¶11 The testimony, as before stated, shows that the husband received the $ 2,500.00 from the wife; but this fact alone is not sufficient to justify a court in saying that the money went to the husband as a loan. In fact, in the absence of proof, it might rather be presumed that money from the wife to the husband, or vice versa, should be considered as a gift, as the relation of man and wife is such that generally speaking, each party to the marriage contract uses the property of the other with as much freedom as if it were their separate portion. And especially is this true in relation to the money of the wife. With rare exceptions the husband assumes the right to control, use, and invest the money of the wife as freely as if it were his own, and it is seldom that the wife objects. Under the evidence contained in the record of this case, we think it clearly appears that when the wife came into her inheritance, she turned the same over to her husband, possibly with a vague idea that he would return it to her at some future time, but with no definite idea other than that generally in mind by a wife when her husband takes possession of property belonging to her separately. That is, she believes he can better manage it than can she; that it will be safer with him than with her. In short, that the interests of the family will be better conserved if he shall take charge of the money. The facts might reasonably be gathered from the record. It is true he testifies that he told her that he would pay the money back, and that she testifies that she let him have the money with that expectation, but notwithstanding this direct testimony we think that the entire record would justify a finding that the relation of debtor and creditor did not exist at the time of the conveyance of the property in question in this case; and we think that it might properly be found that the act of the husband in making the conveyance was a voluntary act upon his part, to reimburse his wife for a favor received, rather than a settlement of a debt growing out of a contract.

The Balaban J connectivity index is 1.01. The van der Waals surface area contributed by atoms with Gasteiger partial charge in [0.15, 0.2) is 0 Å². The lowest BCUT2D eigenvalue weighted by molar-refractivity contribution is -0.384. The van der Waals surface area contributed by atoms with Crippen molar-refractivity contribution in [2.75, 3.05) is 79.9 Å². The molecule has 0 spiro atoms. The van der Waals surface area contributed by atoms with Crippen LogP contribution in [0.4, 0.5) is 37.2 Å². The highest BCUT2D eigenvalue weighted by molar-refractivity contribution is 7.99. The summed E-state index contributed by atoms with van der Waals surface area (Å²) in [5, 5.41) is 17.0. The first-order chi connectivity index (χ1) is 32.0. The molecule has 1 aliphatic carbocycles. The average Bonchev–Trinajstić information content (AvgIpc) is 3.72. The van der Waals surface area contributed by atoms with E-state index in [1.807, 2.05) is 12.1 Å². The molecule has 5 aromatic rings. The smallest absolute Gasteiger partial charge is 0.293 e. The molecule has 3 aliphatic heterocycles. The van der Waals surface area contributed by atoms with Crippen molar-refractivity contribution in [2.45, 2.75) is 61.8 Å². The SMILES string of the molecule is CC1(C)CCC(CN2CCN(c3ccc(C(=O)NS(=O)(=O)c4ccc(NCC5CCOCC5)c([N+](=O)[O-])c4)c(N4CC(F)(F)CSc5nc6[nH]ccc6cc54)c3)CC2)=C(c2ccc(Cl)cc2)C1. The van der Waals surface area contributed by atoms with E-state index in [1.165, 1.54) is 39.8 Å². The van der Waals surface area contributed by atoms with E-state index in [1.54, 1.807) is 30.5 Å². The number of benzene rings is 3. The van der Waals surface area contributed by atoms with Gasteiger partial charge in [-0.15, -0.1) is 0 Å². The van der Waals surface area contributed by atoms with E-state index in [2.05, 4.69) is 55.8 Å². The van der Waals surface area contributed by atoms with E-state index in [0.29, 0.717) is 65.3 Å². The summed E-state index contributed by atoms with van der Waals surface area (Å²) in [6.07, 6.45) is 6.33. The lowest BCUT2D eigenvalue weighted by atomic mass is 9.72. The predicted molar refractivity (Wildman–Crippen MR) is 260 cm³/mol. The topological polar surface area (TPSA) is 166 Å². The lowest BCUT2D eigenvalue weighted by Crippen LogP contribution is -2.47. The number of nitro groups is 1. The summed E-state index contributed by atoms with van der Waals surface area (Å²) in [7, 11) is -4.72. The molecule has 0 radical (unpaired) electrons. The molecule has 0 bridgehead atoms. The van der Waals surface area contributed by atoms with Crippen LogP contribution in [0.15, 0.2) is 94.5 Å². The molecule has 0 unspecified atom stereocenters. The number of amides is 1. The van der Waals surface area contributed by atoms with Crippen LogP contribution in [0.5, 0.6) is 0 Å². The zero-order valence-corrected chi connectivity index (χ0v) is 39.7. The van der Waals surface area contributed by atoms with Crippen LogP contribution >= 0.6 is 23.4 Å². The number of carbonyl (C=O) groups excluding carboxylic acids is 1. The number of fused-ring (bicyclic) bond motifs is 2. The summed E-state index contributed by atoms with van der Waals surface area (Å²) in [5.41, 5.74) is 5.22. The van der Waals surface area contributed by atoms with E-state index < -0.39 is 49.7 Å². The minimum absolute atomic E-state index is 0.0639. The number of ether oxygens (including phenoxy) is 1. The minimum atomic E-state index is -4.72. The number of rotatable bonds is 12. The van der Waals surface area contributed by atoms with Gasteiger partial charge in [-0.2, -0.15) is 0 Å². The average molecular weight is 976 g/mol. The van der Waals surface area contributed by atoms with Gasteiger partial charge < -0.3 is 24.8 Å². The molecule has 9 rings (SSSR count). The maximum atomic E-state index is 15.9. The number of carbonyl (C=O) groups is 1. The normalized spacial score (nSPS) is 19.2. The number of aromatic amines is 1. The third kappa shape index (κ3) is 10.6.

¶12 The authorities are uniform that, as against creditors, such a conveyance will not stand. (Hunt v. Spencer, 20 Kan. 126; Coale v. Moline Plow Co. 134 Ill. 350, 25 N.E. 1016; Porter v. Goble, 88 Iowa 565, 55 N.W. 530.)
¶13 III. Indeed, counsel for appellants, in very able and exhaustive briefs, concede that, if the evidence warranted the court below in its findings of fact upon this proposition, then the conclusion we here announce is correct; but, contend that, inasmuch as the only witnesses relied upon by plaintiff below, were Mr. and Mrs. Wass, and, as both of such witnesses testified that the sum named as consideration for the transfer, was a loan, that such testimony must be accepted as conclusively proving the character of the transaction. We concede the general proposition that no person should be permitted to question the truthfulness of his own witnesses. But witnesses frequently testify to facts which do not warrant the conclusions which the witnesses place upon such facts. The court was bound to say, as a matter of law, whether or not, in view of all the testimony and circumstances surrounding the transaction, admitting that the testimony of Mr. and Mrs. Wass was true, did or did not such transaction create the relation of debtor and creditor between the parties? We can readily see how, under the evidence, the court could arrive at either conclusion, and, therefore, will not disturb the judgment.
¶14 Burford, J., having presided at the trial in the court below, not sitting; all the other Justices concurring.